Also known as terminal knee extension, for those not into the brevity thing. We all love a good acronym in the PT realm: WNL ROM w/TKEduring SLR and CKC WB TKE s/p ACLR! OMG!
Terminal knee extension is of obvious importance for a number of reasons. Have you ever tried holding a push-up position/plank without your elbows locked? Stress much? Lock em’ out and things become a bit more mechanically stable. And the triceps isn’t getting pissed. Add a patella or two to the pot and now; without full extension you have additional stressors to the sulcus and PFJ, a quad that isn’t able to work efficiently, and a limb that has difficulty supporting the body. There are a few other mechanisms in at play, such as the “screw home” mechanism assisting external rotation of the tibia, creating an optimal relationship between the articular surfaces of the femoral condyles and it’s counterparts. This environment may be an rather welcome “home” to a knee that is otherwise undergoing excessive mechanical stress (hence, excessive mechanoreceptor input, in which the motherboard will often react by giving us an anything but passive-aggressive message as an output; PAIN! …and further hypertonicity… and whatever other fortifying agents it deems necessary to motivate us out of the situation.)
A recent case I used visual feedback to assist with my TERMINAL knee extension was a young male about 3 weeks s/p R Knee retinacular release, who had been struggling with his quad sets due to lack of full extension, and moderate swelling. Swelling and quad inhibition was a major limiting factor, so beyond RICE action, eliminating potential aggravating inputs was desired.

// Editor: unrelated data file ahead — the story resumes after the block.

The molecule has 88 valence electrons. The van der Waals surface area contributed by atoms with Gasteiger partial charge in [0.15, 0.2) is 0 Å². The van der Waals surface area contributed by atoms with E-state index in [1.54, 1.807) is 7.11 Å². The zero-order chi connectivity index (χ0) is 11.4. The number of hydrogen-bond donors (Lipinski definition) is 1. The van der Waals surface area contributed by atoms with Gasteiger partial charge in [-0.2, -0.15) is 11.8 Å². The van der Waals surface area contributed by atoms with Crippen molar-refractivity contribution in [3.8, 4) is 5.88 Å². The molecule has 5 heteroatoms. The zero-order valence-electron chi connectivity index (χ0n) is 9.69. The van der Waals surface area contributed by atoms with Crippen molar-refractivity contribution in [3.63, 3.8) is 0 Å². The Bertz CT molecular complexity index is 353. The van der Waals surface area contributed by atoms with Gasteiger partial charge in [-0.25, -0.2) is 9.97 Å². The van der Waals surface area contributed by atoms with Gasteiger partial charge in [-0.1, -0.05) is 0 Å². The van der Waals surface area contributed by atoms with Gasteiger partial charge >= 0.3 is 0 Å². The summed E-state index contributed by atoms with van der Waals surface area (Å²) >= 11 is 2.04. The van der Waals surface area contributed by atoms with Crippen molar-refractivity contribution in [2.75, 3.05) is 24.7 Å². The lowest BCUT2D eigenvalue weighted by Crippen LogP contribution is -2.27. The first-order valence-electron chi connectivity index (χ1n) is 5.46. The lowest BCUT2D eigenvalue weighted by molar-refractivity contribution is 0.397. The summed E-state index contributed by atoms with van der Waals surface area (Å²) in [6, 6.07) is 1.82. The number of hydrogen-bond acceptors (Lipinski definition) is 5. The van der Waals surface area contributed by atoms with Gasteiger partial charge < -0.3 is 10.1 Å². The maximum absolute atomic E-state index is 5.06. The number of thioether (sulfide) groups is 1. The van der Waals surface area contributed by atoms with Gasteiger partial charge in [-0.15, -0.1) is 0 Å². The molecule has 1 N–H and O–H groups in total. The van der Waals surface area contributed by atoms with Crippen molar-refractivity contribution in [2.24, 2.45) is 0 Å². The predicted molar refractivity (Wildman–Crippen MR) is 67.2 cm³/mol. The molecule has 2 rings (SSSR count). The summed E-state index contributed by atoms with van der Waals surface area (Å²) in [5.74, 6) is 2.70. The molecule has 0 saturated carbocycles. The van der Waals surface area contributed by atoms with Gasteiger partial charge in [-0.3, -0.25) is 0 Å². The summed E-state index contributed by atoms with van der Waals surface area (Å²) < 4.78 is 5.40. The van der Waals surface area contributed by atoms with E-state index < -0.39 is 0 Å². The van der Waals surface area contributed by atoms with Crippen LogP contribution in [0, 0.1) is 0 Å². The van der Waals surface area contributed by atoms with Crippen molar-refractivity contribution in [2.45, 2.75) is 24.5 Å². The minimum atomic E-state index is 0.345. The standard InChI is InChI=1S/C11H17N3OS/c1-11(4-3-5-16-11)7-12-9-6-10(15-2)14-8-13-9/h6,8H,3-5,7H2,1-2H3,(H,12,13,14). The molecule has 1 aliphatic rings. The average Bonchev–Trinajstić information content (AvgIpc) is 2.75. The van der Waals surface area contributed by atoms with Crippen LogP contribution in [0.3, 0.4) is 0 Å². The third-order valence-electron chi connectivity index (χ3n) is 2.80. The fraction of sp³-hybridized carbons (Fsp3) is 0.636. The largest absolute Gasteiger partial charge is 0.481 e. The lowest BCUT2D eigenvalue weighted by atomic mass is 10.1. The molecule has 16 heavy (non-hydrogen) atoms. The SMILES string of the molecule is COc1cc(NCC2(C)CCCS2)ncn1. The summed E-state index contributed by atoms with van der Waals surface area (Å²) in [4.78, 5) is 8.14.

The young man was unable to SLR without quad lag, and a few degrees shy of locking it out. He reported walking felt a bit unstable when loading on his right (affected) side, and that he couldn’t straighten his leg. I had worked on TKE with band alone, quad sets during passive extension, and other means to promote full extension. He was still having difficulty with knee extension during gait.
While working on closed chain knee mechanics, (WARNING: PLUG AHEAD) I used the Motion Guidance device to add some visual incentive to get as much motion possible: I had this patient attempt to touch the laser beam to his toe for about 2 min in standing, first with majority of weight on the uninvolved, then transferring more weight to the involved. Next I added a little thera-band resistance to the mix for the next few minutes. Next I had him walk around the room, and try to get the laser to his toe with each step (this is both fun for the patient, and gives the clinician an idea of just how much their attempts at full extension arecarrying -over togait. After a minute or so and he simply replied “my knee is straight- it feels normal”.
The visual feedback will allow patients to instantly see what is happening while working on the given task, perhaps most importantly, without thinking of every little thing in the meantime. The visual external que is intuitive, and while verbiage like “squeeze here, push back here, lock it in…” can be helpful, things are much more simple, and simple is good.
I instructed the patient “remember how it felt while you were working with that laser pointer? Just try make your knee act the same way whenever you think on it.” If between session results offer diminishing returns, the Motion Guidance “patient packs” are definitely an option as DME for HEP.
Difficulty getting full extension is ubiquitous across the majority of surgical procedures on the knee (ACL, TKA, etc…), so if you are looking for a novel way to improve in this area, consider visual feedback external cues.
-Tal Blair, DPT